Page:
The group, which calls itself “Savanna Pride” (referring to a pride of lions), have already started playing professional basketball for elite high school teams in America, including the University of Miami, the University of Florida, and the University of Texas, according to The New York Times.
Other South Sudanese players from other teams across Australia have also found their way to the U.S. for high school and college education on basketball scholarships.
“The Savannah Pride’s not put together to farm kids out to other places, but sometimes the kids get to be so accomplished, like Deng and Gorjok [Gak, South Sudanese brothers now playing in the United States], that the next progression is either to play for their country or to go play at a higher level overseas,” says Joe Mantegna, the head coach of Blair Academy in Blairstown, New Jersey, where the two brothers played.
Survival of the Fittest
Most of these kids arrived in Australia a decade ago as toddlers with only their mothers to rely on. And although their new country was rich and welcoming, it could often discriminate against them due to racist perceptions.
For many, the only opportunity available to them was a local gym in Sydney’s western suburbs that they turned into their basketball training ground under the leadership of 32-year-old Mayor Chagai, a South Sudanese boy from a refugee camp in Kenya who coaches the team.
“We practiced every day, and after practice, we’d play until like 9 p.m. and then go eat and go home. And then same thing the next day,” says Gorjok Gak, who plays as a 2.11m forward for the University of Florida.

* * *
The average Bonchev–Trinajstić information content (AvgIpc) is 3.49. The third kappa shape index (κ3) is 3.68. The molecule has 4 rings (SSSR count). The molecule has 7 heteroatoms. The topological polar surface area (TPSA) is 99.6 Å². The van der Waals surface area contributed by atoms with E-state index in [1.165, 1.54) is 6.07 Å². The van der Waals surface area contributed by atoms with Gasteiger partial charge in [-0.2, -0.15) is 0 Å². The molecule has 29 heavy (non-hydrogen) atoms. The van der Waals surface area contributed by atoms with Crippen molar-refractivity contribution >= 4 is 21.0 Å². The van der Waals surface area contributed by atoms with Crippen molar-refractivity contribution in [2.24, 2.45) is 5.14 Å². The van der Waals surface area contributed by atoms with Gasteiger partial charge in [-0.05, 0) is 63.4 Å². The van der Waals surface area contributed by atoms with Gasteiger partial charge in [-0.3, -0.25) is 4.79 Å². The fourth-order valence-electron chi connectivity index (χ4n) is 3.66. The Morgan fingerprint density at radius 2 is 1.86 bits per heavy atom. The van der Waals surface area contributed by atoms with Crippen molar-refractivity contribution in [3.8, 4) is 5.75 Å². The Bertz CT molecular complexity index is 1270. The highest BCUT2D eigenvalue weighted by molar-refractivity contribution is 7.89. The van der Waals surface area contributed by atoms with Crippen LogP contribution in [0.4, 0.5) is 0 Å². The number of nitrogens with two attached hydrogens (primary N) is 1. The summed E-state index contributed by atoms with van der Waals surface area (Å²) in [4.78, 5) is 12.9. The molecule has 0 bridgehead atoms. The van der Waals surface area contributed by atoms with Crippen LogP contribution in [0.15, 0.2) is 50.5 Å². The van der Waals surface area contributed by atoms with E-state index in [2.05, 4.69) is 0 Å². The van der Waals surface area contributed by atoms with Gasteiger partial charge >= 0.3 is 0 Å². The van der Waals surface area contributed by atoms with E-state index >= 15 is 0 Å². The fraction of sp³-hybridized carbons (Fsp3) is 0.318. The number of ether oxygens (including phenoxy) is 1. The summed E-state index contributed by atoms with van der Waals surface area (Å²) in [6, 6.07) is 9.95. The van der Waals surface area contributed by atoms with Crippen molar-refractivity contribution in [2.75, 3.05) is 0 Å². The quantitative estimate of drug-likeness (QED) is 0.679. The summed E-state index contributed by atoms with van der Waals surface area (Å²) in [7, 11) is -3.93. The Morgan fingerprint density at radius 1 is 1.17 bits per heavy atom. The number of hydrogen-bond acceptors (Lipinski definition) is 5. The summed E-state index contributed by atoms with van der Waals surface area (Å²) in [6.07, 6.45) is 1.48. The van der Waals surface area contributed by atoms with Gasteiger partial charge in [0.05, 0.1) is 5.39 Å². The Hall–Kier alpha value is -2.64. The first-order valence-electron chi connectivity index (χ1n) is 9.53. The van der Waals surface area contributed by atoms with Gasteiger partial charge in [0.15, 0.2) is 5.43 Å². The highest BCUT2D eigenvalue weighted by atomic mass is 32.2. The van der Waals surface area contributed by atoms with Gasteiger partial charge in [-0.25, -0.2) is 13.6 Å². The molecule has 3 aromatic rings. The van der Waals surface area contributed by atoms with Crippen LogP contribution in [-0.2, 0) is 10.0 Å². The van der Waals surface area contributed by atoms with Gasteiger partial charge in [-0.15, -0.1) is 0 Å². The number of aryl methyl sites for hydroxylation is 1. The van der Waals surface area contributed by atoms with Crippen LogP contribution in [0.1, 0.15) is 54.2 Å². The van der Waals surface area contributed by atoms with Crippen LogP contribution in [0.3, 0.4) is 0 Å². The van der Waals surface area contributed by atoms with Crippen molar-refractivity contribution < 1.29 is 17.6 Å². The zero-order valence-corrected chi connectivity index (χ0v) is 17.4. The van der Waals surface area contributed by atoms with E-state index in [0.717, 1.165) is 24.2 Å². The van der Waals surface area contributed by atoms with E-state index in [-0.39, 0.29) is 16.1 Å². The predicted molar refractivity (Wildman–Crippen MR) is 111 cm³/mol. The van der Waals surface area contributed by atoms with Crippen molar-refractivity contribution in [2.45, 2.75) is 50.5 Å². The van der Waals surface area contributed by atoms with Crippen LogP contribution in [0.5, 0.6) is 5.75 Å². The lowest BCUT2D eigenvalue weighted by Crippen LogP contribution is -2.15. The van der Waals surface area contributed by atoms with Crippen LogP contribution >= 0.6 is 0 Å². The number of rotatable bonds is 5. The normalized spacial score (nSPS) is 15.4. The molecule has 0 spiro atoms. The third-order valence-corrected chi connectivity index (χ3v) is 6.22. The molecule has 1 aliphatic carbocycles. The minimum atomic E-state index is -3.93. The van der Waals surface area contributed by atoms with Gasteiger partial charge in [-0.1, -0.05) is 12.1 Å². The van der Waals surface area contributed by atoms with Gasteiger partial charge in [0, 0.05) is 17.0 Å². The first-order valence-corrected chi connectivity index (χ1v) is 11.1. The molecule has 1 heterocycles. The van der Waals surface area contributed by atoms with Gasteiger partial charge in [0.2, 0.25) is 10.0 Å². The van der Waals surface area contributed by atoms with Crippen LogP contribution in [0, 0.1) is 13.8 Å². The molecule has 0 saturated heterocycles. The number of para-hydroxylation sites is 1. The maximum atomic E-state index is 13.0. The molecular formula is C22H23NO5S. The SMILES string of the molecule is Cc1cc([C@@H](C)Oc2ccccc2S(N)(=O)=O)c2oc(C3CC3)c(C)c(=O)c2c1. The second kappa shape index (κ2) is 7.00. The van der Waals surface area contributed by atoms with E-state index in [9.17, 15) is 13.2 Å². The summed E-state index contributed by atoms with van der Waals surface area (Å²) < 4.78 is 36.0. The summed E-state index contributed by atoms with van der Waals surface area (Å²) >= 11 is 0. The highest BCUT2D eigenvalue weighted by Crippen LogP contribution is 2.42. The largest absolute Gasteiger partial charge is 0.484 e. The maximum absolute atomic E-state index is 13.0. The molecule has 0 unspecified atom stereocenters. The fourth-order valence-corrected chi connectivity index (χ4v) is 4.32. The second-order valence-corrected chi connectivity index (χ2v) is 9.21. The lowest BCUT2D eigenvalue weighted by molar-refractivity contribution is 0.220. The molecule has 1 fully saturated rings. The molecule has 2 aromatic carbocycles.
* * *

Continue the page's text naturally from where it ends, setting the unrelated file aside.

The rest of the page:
Chagai says they were forced to start coaching other local players because they needed to expand the circle of players and other local teams weren’t too welcoming.
“They needed someone to teach them and that was us,” Chagai says.
It was after they hooked up with an American coach, Edward Smith, that the team was able to get connections with coaches in the United States.
At some point, requests from interested coaches and scouts from around the world became too much for Chagai and his teammates who feared that the recruitment process was getting out of hand.
Eventually, the Pride had to cut ties with Smith, with Chagai insisting that their main goal was not to build superstars but to build human beings, especially since most of the teenage refugees are still struggling with painful memories of the Sudanese Civil War.
They are now encouraging their younger siblings, some as young as 10, to make Savannah Pride their priority, while sharing with them how basketball has changed their lives for the better.